Wednesday, July 30, 2014


Autism is very much in the public consciousness today.  This was not always the case.  I must admit to being one who knew nothing of it in 1988.  I was 15 years old and cannot recall having had any knowledge or concept of autism whatsoever.  This changed when the film Rain Man was released, and while I could probably plead to an extent having unintentional ignorance to autism back then due to the fact that I was still "just a kid", it wouldn't surprise me if many more people older than 15 really knew little, if any, about it either.  It was something back then that many families tried to keep as private as possible.  There certainly weren't nearly the level of diagnoses and treatments 26 years ago as there are today.  Rain Man opened our eyes to autism and helped many of us really see and understand it for the first time.  Unfortunately, it also has inadvertently turned some elements of autism into punchlines, as today many of the mannerisms and spoken dialogue from the film are used in jest.  Be that as it may, the comedy moments in this film were not and are not considered to be mean-spirited, and today the film still remains extremely popular.  Let's check out the Barry Levinson-directed Rain Man.

Tuesday, July 29, 2014

BEST PICTURE SHOWCASE: "Cimarron" (1930-31)

Three westerns have won Best Picture in the 86-year history of the Academy Awards.  We've covered two of them already: 1992's Unforgiven and 1990's Dances With Wolves.  They're relatively recent films.  For the only other western to win top honors, we need to go back.  Way back.  Almost ALL the way back.  To be exact, we have to travel back to November 10, 1931, to the Biltmore Hotel in Los Angeles.  That's when the 4th Annual Academy Awards ceremony took place, and Best Picture was awarded to a film called Cimarron, which was based on Edna Ferber's 1929 novel of the same name.  This was an interesting film to research outside of actually seeing the movie, because numerous websites contain some of the most basic synopses of any Best Picture I've ever seen.  Many people sum the film up in one paragraph, and in a few cases, barely even enough text to qualify as a paragraph.  This isn't because the story's simple, because it's not, but for whatever reason, no one has taken the time or the effort to write up a synopsis for the likes of Wikipedia and IMDB.  Fortunately, your faithful blogger here writes up his own notes when viewing each of the movies covered in this blog series, and I took more time than usually is needed to cross-reference my notes with all the information about the movie I could research online.  So I think we're set.  Saddle up!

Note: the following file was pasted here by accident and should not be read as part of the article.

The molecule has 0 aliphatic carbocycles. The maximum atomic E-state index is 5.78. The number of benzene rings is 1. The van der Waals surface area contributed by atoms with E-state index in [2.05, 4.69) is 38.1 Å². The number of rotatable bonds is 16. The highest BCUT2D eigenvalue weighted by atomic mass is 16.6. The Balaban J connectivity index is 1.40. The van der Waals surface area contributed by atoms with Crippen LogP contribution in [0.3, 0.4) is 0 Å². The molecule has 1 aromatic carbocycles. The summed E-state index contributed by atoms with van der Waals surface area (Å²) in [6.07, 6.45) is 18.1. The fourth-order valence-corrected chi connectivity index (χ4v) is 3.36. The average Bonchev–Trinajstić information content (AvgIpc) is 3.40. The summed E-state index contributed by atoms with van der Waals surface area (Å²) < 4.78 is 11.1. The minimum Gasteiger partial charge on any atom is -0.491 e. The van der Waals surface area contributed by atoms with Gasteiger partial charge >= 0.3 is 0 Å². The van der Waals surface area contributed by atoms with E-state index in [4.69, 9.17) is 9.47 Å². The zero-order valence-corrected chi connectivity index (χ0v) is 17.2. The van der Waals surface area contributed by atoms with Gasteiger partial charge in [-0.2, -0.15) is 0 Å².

Friday, July 25, 2014


Growing up in New Jersey, I would watch a show on the local public TV station starring Floyd Vivino, AKA Uncle Floyd. It was sketch comedy and pretty no-frills, but still great. He would have a segment each show that saw an audience member play a game where they had to say whether or not a strange piece of trivia was true or false. The game was called Ridiculous But Real. One day he may have asked a question something along the lines of this:

"True or False. Six Americans escaped the country of Iran during the hostage crisis of 1979-1980 by posing as a movie crew filming a science-fiction saga in Iran called Argo."

Sounds ridiculous. But it was very real. Truth be told though, Floyd would not have asked that question then because according to the U.S. government, that never happened. It was classified. The escape really did happen but all credit was given to the Canadian government. President Bill Clinton declassified the operation in 1997, and the world learned of what really happened. That story is told here in director Ben Affleck's tremendous work, which was adapted from several sources including Tony Mendez's book The Master of Disguise. Mendez was the CIA operative who Affleck plays in the film, and watching the story unfold one can only wonder how something so ludicrous could have been believed by just about everyone in Iran. Simply put, those executing the operation really did cover all their bases. In fact, Mendez claimed that after the phony studio was shut down upon completion of the rescue, the phony studio address still received about two dozen scripts, including one from Steven Spielberg.